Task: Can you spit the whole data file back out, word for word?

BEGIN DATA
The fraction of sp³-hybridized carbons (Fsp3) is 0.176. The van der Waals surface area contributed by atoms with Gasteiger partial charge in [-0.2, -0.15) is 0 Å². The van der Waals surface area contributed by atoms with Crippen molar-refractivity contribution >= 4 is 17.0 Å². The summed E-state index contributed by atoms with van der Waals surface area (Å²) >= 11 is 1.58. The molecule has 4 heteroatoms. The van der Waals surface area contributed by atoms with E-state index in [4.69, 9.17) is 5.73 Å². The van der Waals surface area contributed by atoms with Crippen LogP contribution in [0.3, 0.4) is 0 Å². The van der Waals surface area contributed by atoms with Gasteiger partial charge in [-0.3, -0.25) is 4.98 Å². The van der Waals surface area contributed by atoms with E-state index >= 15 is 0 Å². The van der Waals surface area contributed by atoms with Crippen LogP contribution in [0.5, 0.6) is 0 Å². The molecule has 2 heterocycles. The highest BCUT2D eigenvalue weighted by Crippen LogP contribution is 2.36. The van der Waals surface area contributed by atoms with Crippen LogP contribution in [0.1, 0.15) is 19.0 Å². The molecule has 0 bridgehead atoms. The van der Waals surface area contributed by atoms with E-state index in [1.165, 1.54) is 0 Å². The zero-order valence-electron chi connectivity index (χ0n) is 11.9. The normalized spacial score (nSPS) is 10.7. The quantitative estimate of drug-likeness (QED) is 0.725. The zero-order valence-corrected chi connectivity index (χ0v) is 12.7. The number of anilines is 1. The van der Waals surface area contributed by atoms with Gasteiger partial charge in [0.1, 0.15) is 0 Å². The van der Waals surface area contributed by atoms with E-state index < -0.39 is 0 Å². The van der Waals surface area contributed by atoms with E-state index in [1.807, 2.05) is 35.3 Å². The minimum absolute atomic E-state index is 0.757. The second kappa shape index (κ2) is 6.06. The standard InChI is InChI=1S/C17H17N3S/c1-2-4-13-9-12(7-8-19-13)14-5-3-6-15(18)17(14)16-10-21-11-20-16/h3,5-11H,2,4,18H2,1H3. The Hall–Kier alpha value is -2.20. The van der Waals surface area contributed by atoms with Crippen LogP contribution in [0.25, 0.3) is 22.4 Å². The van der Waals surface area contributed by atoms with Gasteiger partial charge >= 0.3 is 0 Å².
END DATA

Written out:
The fraction of sp³-hybridized carbons (Fsp3) is 0.176. The van der Waals surface area contributed by atoms with Gasteiger partial charge in [-0.2, -0.15) is 0 Å². The van der Waals surface area contributed by atoms with Crippen molar-refractivity contribution >= 4 is 17.0 Å². The summed E-state index contributed by atoms with van der Waals surface area (Å²) >= 11 is 1.58. The molecule has 4 heteroatoms. The van der Waals surface area contributed by atoms with E-state index in [4.69, 9.17) is 5.73 Å². The van der Waals surface area contributed by atoms with Crippen LogP contribution in [0.3, 0.4) is 0 Å². The van der Waals surface area contributed by atoms with Gasteiger partial charge in [-0.3, -0.25) is 4.98 Å². The van der Waals surface area contributed by atoms with E-state index >= 15 is 0 Å². The van der Waals surface area contributed by atoms with Crippen LogP contribution in [0.5, 0.6) is 0 Å². The molecule has 2 heterocycles. The highest BCUT2D eigenvalue weighted by Crippen LogP contribution is 2.36. The van der Waals surface area contributed by atoms with Crippen LogP contribution in [0.1, 0.15) is 19.0 Å². The molecule has 0 bridgehead atoms. The van der Waals surface area contributed by atoms with E-state index in [1.165, 1.54) is 0 Å². The zero-order valence-electron chi connectivity index (χ0n) is 11.9. The normalized spacial score (nSPS) is 10.7. The quantitative estimate of drug-likeness (QED) is 0.725. The zero-order valence-corrected chi connectivity index (χ0v) is 12.7. The number of anilines is 1. The van der Waals surface area contributed by atoms with Gasteiger partial charge in [0.1, 0.15) is 0 Å². The van der Waals surface area contributed by atoms with E-state index < -0.39 is 0 Å². The van der Waals surface area contributed by atoms with E-state index in [1.807, 2.05) is 35.3 Å². The minimum absolute atomic E-state index is 0.757. The second kappa shape index (κ2) is 6.06. The standard InChI is InChI=1S/C17H17N3S/c1-2-4-13-9-12(7-8-19-13)14-5-3-6-15(18)17(14)16-10-21-11-20-16/h3,5-11H,2,4,18H2,1H3. The Hall–Kier alpha value is -2.20. The van der Waals surface area contributed by atoms with Crippen LogP contribution in [0.25, 0.3) is 22.4 Å². The van der Waals surface area contributed by atoms with Gasteiger partial charge >= 0.3 is 0 Å².